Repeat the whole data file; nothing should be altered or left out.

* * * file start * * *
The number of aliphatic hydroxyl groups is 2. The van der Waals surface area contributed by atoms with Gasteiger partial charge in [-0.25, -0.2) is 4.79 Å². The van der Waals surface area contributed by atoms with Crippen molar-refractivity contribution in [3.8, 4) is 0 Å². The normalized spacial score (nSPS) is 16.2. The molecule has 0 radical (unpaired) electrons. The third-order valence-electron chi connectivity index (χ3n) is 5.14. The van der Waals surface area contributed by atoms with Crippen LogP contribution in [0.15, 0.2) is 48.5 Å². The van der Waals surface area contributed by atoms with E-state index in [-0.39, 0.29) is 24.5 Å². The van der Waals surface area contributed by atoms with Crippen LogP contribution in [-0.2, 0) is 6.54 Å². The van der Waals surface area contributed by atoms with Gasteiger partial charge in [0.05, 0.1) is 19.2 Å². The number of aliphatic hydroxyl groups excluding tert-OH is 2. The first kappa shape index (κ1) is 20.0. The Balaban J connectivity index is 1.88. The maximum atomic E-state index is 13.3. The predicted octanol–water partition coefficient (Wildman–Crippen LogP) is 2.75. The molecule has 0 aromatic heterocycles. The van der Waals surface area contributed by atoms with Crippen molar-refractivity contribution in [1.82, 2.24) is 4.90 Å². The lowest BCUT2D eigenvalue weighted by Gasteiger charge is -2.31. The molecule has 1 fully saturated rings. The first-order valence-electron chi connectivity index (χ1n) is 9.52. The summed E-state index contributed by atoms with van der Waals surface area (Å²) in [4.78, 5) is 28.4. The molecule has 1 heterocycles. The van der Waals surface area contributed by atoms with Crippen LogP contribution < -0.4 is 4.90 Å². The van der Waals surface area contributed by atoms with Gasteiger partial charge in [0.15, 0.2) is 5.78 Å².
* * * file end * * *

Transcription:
The number of aliphatic hydroxyl groups is 2. The van der Waals surface area contributed by atoms with Gasteiger partial charge in [-0.25, -0.2) is 4.79 Å². The van der Waals surface area contributed by atoms with Crippen molar-refractivity contribution in [3.8, 4) is 0 Å². The normalized spacial score (nSPS) is 16.2. The molecule has 0 radical (unpaired) electrons. The third-order valence-electron chi connectivity index (χ3n) is 5.14. The van der Waals surface area contributed by atoms with Crippen LogP contribution in [0.15, 0.2) is 48.5 Å². The van der Waals surface area contributed by atoms with E-state index in [-0.39, 0.29) is 24.5 Å². The van der Waals surface area contributed by atoms with Crippen LogP contribution in [-0.2, 0) is 6.54 Å². The van der Waals surface area contributed by atoms with Gasteiger partial charge in [0.05, 0.1) is 19.2 Å². The number of aliphatic hydroxyl groups excluding tert-OH is 2. The first kappa shape index (κ1) is 20.0. The Balaban J connectivity index is 1.88. The maximum atomic E-state index is 13.3. The predicted octanol–water partition coefficient (Wildman–Crippen LogP) is 2.75. The molecule has 0 aromatic heterocycles. The van der Waals surface area contributed by atoms with Crippen molar-refractivity contribution in [1.82, 2.24) is 4.90 Å². The lowest BCUT2D eigenvalue weighted by Gasteiger charge is -2.31. The molecule has 1 fully saturated rings. The first-order valence-electron chi connectivity index (χ1n) is 9.52. The summed E-state index contributed by atoms with van der Waals surface area (Å²) in [4.78, 5) is 28.4. The molecule has 1 heterocycles. The van der Waals surface area contributed by atoms with Crippen LogP contribution < -0.4 is 4.90 Å². The van der Waals surface area contributed by atoms with Gasteiger partial charge in [0.15, 0.2) is 5.78 Å².